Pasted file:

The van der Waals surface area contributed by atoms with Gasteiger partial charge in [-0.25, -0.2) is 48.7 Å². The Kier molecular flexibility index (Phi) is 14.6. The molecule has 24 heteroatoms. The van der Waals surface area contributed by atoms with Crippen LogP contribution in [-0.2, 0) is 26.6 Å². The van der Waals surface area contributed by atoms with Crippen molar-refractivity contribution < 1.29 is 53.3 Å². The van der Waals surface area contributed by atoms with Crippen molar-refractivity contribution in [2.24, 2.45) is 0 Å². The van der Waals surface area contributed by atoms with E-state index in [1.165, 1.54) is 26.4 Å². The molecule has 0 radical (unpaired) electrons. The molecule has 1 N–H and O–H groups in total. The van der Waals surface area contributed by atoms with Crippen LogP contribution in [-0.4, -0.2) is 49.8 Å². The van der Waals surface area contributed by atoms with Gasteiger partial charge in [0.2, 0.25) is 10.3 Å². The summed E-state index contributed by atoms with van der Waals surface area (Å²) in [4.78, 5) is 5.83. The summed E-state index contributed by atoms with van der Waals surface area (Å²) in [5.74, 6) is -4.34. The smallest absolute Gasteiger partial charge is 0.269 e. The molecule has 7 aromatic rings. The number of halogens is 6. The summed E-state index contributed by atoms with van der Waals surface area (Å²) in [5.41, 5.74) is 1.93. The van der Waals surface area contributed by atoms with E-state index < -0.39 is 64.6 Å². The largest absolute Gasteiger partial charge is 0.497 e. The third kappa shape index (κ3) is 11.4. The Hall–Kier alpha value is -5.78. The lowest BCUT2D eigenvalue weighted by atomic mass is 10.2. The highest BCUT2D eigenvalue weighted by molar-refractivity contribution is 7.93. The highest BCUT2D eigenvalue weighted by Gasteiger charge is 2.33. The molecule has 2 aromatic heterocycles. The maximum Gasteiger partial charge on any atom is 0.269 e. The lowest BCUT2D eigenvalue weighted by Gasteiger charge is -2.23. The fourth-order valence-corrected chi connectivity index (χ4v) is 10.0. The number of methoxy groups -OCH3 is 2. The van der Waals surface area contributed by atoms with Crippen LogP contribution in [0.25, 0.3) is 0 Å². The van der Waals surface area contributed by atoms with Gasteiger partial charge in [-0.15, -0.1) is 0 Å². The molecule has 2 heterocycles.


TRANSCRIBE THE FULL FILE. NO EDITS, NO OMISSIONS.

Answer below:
The van der Waals surface area contributed by atoms with Gasteiger partial charge in [-0.25, -0.2) is 48.7 Å². The Kier molecular flexibility index (Phi) is 14.6. The molecule has 24 heteroatoms. The van der Waals surface area contributed by atoms with Crippen LogP contribution in [-0.2, 0) is 26.6 Å². The van der Waals surface area contributed by atoms with Crippen molar-refractivity contribution < 1.29 is 53.3 Å². The van der Waals surface area contributed by atoms with Crippen molar-refractivity contribution in [2.24, 2.45) is 0 Å². The van der Waals surface area contributed by atoms with E-state index in [1.165, 1.54) is 26.4 Å². The molecule has 0 radical (unpaired) electrons. The molecule has 1 N–H and O–H groups in total. The van der Waals surface area contributed by atoms with Crippen LogP contribution in [-0.4, -0.2) is 49.8 Å². The van der Waals surface area contributed by atoms with Gasteiger partial charge in [0.2, 0.25) is 10.3 Å². The summed E-state index contributed by atoms with van der Waals surface area (Å²) in [4.78, 5) is 5.83. The summed E-state index contributed by atoms with van der Waals surface area (Å²) in [5.74, 6) is -4.34. The smallest absolute Gasteiger partial charge is 0.269 e. The molecule has 7 aromatic rings. The number of halogens is 6. The summed E-state index contributed by atoms with van der Waals surface area (Å²) in [5.41, 5.74) is 1.93. The van der Waals surface area contributed by atoms with E-state index < -0.39 is 64.6 Å². The largest absolute Gasteiger partial charge is 0.497 e. The third kappa shape index (κ3) is 11.4. The Hall–Kier alpha value is -5.78. The lowest BCUT2D eigenvalue weighted by atomic mass is 10.2. The highest BCUT2D eigenvalue weighted by molar-refractivity contribution is 7.93. The highest BCUT2D eigenvalue weighted by Gasteiger charge is 2.33. The molecule has 2 aromatic heterocycles. The maximum Gasteiger partial charge on any atom is 0.269 e. The lowest BCUT2D eigenvalue weighted by Gasteiger charge is -2.23. The fourth-order valence-corrected chi connectivity index (χ4v) is 10.0. The number of methoxy groups -OCH3 is 2. The van der Waals surface area contributed by atoms with Crippen LogP contribution in [0.25, 0.3) is 0 Å². The van der Waals surface area contributed by atoms with Gasteiger partial charge in [-0.15, -0.1) is 0 Å². The molecule has 2 heterocycles.